The Tui is one of New Zealand’s most remarkable birds, intelligent and with iridescent feathers. Its down-curved beak fits perfectly into native flowers. But the Tui is best known for its voice. Each Tui’s complex song is slightly different, a colorful mix of musical notes and offbeat sounds. It’s one of the few birds that can imitate human speech — and even accents.
The Tui of New Zealand
Written by Bob Sundstrom
This is BirdNote.
[Tui song, https://macaulaylibrary.org/asset/171696, 0.07-.13]
The Tui is one of New Zealand’s most remarkable birds. It’s considered an intelligent bird on a level with parrots. And the foot-long Tui is a stunner, feathered in black with a blue iridescent sheen. A lacy white collar adorns its nape, and a distinctive white feather tuft puffs out from its neck like an ascot.
The Tui’s down-curved beak fits perfectly into native flowers, where it feeds on nectar while spreading pollen from flower to flower. Tui also eat native fruits and help disperse the seeds.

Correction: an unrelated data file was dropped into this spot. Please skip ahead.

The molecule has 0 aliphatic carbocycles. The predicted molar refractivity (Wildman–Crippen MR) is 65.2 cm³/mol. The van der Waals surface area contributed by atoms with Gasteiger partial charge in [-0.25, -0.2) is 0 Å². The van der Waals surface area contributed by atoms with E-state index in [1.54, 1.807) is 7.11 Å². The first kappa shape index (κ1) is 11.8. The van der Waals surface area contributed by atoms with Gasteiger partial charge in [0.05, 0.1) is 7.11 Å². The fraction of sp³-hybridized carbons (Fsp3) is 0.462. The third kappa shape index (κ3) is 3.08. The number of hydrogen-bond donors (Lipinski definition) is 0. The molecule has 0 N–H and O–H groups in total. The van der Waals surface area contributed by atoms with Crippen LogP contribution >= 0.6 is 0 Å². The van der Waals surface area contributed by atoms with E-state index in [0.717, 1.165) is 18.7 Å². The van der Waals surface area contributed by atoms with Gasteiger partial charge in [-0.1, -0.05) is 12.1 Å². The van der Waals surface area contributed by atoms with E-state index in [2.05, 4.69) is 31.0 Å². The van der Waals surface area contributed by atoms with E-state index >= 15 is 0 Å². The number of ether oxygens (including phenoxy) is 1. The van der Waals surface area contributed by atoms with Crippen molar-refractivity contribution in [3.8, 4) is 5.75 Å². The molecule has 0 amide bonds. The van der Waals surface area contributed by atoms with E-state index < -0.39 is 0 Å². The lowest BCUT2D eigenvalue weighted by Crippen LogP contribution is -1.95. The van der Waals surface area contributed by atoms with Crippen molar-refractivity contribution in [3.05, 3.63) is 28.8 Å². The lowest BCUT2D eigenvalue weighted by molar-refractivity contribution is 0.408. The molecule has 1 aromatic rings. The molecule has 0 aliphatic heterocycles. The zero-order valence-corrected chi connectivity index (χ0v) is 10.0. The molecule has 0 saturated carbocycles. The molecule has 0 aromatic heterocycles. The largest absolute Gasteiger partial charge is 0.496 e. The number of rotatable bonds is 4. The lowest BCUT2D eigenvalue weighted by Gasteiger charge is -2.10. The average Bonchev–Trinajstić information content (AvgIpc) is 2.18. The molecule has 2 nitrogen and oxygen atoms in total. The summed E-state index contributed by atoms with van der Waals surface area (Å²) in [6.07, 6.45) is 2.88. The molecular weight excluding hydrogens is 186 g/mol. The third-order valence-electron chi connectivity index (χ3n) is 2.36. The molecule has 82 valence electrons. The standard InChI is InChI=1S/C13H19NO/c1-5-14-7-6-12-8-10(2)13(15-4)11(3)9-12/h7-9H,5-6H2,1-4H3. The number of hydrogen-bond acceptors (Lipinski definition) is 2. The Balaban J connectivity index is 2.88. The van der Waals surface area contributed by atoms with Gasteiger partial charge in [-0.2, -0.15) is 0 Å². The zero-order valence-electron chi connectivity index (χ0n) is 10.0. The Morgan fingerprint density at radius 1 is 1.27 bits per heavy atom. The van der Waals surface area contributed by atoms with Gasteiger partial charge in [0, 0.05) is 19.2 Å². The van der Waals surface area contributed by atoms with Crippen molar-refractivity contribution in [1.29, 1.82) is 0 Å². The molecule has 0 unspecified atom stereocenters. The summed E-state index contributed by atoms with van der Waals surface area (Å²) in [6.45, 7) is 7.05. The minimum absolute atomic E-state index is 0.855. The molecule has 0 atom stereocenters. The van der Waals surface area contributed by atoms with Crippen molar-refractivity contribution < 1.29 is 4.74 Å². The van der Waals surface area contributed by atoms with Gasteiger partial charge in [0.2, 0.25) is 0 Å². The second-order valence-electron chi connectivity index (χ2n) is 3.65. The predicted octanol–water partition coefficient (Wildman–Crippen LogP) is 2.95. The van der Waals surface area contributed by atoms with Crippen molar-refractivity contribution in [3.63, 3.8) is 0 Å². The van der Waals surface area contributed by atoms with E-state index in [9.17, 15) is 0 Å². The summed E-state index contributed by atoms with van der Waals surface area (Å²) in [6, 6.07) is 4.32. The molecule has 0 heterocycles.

Tui aggressively defend their feeding territory of flowering trees from competing nectar-seekers. If a raptor threatens, Tui will fly quickly upward, then dive down on the unwelcome predator with whirring wings.
But the Tui is best known for its voice. Each Tui’s complex song is slightly different, a colorful mix of musical notes and offbeat sounds.
[Tui song, https://macaulaylibrary.org/asset/171696, 3.02-3.12]
And the most surprising thing about that voice? Tui are one of only a handful of birds in the world that can imitate human speech, and they do it with a New Zealand accent.
[Tui whistling and talking, https://m.youtube.com/watch?v=tzPi_998Ghk, 0.01-.13]
For BirdNote, I’m Mary McCann.
Senior Producer: John Kessler
Production Manager: Allison Wilson
Producer: Mark Bramhill
Associate Producer: Ellen Blackstone
Digital Producer: Conor Gearin
Bird sounds provided by The Macaulay Library of Natural Sounds at the Cornell Lab of Ornithology, Ithaca, New York. Tui ML 171696 recorded by S. Hill.
BirdNote’s theme was composed and played by Nancy Rumbel and John Kessler.
© 2021 BirdNote July 2021 Narrator: Mary McCann
ID# tui-01-2021-07-20 tui-01